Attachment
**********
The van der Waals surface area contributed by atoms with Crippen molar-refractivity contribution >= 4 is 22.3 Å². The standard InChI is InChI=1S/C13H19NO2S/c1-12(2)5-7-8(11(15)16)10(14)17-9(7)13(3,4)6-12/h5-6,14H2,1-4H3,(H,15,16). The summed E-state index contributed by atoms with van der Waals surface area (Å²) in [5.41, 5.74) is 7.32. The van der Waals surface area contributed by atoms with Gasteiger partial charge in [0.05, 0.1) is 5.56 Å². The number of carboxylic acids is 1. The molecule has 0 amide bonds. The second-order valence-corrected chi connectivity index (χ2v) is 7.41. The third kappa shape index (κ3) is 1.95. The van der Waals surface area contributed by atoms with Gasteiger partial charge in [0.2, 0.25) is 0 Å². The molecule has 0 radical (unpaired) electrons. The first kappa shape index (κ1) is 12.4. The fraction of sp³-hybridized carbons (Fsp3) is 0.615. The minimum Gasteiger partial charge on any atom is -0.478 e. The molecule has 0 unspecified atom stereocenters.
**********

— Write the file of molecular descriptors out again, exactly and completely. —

The van der Waals surface area contributed by atoms with Crippen molar-refractivity contribution >= 4 is 22.3 Å². The standard InChI is InChI=1S/C13H19NO2S/c1-12(2)5-7-8(11(15)16)10(14)17-9(7)13(3,4)6-12/h5-6,14H2,1-4H3,(H,15,16). The summed E-state index contributed by atoms with van der Waals surface area (Å²) in [5.41, 5.74) is 7.32. The van der Waals surface area contributed by atoms with Gasteiger partial charge in [0.05, 0.1) is 5.56 Å². The number of carboxylic acids is 1. The molecule has 0 amide bonds. The second-order valence-corrected chi connectivity index (χ2v) is 7.41. The third kappa shape index (κ3) is 1.95. The van der Waals surface area contributed by atoms with Gasteiger partial charge in [0.2, 0.25) is 0 Å². The molecule has 0 radical (unpaired) electrons. The first kappa shape index (κ1) is 12.4. The fraction of sp³-hybridized carbons (Fsp3) is 0.615. The minimum Gasteiger partial charge on any atom is -0.478 e. The molecule has 0 unspecified atom stereocenters.